Legislative Assembly for the ACT: 2010 Week 04 Hansard (Tuesday, 23 March 2010) . . Page.. 1312 ..
We also propose planning for microclimate management. This is about energy efficiency, but outside our houses rather than inside. It is well known that we can not only create a more amenable outdoor space by managing microclimates but also increase housing efficiency by reducing the outdoor temperature on hot days through the clever use of trees, greenery and shading—those very natural factors that can also make for a more pleasant living environment.
We are also interested in the consideration of integrating suburban-level infrastructure for the use of direct geothermal heat transfer technology for the heating and cooling of houses and public buildings, including large facilities such as shopping centres. We believe that we should investigate the possibilities of efficiency gains available through the building of a whole suburb on a greenfield site and planning for geothermal right at the start, because it is technology that is infinitely cheaper if you do it at the beginning. It is technology that is proven—that is used even here in Canberra in places such as the Geoscience Australia building just past Narrabundah. These are proven technologies that have the potential to deliver the energy savings that we need in our future.
With regard to water, we are aware that the government has already included in its plans for Molonglo the development of urban stormwater ponds throughout the area to be used as non-potable water resources for irrigating recreational areas and that there are opportunities, using water sustainable urban design principles, to reuse grey water for irrigation and toilet flushing for individual dwellings. We remain committed to the idea of a non-potable water supply for each household in the area to reduce the long-term demand on Canberra’s potable water supply. Studies have indicated that water efficiency measures can be done at little or no additional cost and can save around 25,000 litres of water per household per year.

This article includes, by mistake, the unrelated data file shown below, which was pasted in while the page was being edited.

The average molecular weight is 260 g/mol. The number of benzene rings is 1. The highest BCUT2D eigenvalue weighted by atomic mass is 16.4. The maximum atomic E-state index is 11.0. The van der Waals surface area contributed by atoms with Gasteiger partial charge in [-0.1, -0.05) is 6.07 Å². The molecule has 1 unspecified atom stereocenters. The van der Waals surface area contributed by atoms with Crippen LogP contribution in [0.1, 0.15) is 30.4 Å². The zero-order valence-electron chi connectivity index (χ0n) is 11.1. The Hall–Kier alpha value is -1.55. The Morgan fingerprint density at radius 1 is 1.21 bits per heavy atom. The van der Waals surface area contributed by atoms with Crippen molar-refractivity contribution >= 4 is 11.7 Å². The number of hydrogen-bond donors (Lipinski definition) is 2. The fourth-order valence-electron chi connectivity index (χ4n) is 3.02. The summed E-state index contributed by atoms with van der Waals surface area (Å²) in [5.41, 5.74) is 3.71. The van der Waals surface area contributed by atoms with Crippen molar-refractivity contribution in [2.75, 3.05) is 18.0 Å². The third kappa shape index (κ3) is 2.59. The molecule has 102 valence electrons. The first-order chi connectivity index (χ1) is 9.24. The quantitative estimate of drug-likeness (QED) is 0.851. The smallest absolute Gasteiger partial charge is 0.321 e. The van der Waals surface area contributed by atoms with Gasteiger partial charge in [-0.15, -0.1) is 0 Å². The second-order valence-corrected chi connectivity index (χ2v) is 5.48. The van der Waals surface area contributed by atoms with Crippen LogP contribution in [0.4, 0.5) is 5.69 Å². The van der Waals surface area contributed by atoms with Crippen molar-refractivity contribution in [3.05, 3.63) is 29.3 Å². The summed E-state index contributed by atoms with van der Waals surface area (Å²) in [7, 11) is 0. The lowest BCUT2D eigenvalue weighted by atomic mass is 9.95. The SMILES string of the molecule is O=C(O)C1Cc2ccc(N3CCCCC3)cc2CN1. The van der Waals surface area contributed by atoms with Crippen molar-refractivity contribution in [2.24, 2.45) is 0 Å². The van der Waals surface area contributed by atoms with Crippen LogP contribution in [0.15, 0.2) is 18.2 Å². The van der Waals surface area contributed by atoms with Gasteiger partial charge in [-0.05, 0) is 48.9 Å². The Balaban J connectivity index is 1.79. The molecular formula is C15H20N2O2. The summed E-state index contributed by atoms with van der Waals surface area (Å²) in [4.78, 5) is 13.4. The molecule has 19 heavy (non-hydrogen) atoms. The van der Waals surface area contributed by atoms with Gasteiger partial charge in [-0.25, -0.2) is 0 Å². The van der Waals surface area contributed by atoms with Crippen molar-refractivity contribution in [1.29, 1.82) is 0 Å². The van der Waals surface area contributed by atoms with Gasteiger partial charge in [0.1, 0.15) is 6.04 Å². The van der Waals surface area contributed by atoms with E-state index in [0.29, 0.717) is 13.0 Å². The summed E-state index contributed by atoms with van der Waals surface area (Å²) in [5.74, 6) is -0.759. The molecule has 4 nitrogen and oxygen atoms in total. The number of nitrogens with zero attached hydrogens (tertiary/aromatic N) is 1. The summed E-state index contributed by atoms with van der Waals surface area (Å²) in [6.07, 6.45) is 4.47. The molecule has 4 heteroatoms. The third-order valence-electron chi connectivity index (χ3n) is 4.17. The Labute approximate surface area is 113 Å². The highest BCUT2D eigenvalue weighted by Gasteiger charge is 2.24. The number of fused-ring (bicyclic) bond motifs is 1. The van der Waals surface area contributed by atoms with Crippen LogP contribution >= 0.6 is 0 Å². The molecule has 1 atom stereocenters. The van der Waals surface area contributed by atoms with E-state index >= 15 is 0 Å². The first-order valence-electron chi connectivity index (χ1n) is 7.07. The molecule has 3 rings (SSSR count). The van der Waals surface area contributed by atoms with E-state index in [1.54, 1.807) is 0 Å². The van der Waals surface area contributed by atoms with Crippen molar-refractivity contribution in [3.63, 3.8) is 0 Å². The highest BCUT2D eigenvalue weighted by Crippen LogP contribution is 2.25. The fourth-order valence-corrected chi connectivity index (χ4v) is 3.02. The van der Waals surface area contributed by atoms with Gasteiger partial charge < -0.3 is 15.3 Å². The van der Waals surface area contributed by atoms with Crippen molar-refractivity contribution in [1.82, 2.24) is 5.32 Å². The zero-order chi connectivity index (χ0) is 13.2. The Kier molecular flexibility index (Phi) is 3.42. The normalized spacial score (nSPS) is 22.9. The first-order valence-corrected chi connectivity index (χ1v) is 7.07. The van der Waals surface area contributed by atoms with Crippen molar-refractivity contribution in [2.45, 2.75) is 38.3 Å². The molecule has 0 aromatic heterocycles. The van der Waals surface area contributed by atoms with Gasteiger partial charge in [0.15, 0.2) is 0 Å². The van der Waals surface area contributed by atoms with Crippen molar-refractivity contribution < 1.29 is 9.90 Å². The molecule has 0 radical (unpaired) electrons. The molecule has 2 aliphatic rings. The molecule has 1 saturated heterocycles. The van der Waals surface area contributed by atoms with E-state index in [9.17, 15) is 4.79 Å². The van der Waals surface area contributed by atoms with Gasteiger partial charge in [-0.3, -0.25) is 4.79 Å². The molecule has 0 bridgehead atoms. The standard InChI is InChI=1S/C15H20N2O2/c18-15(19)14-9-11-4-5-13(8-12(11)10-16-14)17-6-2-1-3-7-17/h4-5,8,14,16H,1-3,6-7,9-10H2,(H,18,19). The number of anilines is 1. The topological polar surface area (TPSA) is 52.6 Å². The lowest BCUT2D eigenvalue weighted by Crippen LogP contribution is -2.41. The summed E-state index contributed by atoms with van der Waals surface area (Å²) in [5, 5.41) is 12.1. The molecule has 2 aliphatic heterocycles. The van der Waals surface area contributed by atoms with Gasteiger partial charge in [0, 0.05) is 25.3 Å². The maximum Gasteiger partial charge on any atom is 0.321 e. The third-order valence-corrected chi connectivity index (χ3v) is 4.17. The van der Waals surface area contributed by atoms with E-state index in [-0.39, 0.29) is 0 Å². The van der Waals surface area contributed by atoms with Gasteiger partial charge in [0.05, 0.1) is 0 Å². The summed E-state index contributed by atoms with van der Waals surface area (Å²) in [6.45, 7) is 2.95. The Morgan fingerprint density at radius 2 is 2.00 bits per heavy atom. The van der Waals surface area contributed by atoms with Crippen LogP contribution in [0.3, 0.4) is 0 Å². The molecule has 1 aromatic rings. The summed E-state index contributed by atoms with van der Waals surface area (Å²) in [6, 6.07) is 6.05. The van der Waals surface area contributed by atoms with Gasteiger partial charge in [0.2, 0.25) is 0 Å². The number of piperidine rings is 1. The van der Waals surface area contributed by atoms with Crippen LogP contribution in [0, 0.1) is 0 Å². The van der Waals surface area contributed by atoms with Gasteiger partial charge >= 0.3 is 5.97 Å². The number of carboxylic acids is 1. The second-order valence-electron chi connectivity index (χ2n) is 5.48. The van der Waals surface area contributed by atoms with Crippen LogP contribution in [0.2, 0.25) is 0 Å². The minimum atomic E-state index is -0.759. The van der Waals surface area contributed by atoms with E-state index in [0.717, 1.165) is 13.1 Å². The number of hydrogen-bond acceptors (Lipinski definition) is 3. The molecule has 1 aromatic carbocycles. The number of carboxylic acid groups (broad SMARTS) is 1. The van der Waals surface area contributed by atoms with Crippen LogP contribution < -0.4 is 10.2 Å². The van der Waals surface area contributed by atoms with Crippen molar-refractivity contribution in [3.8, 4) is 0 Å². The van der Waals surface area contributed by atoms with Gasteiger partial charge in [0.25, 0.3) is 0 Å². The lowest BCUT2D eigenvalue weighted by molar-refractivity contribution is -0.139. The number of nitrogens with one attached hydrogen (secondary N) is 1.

The premise of including a third pipeline early in the development of the new suburb is to avoid the costs of expensive retrofitting after suburbs have already been built. Best practice for the development of a modern urban water management system includes integration of these principles at the outset of planning for new suburbs.
We do acknowledge—we have flagged this with the government—that there are options aside from a third pipeline reticulating non-potable water from the treatment works, such as reticulating water from other collection ponds, the utilisation of grey water on site for gardens and systems that treat grey water on site, allowing for more flexible usage. There are a range of options here. We are pleased to note that the government has indicated that there will be 200 houses in Wright and Coombs that will have reticulated grey water from the urban pond system and also that an easement for a third pipeline will be included in the plans.
But the challenge to deliver non-potable water to all residents in Canberra, particularly here in Molonglo where we have the chance to get it right from the start, remains a very real challenge, one that I am excited by in the sense that I think there are a range of emerging technologies and options that make this very viable and give us a great opportunity, in what is essentially a dry inland city, to use one of our most precious resources in the best possible way we can.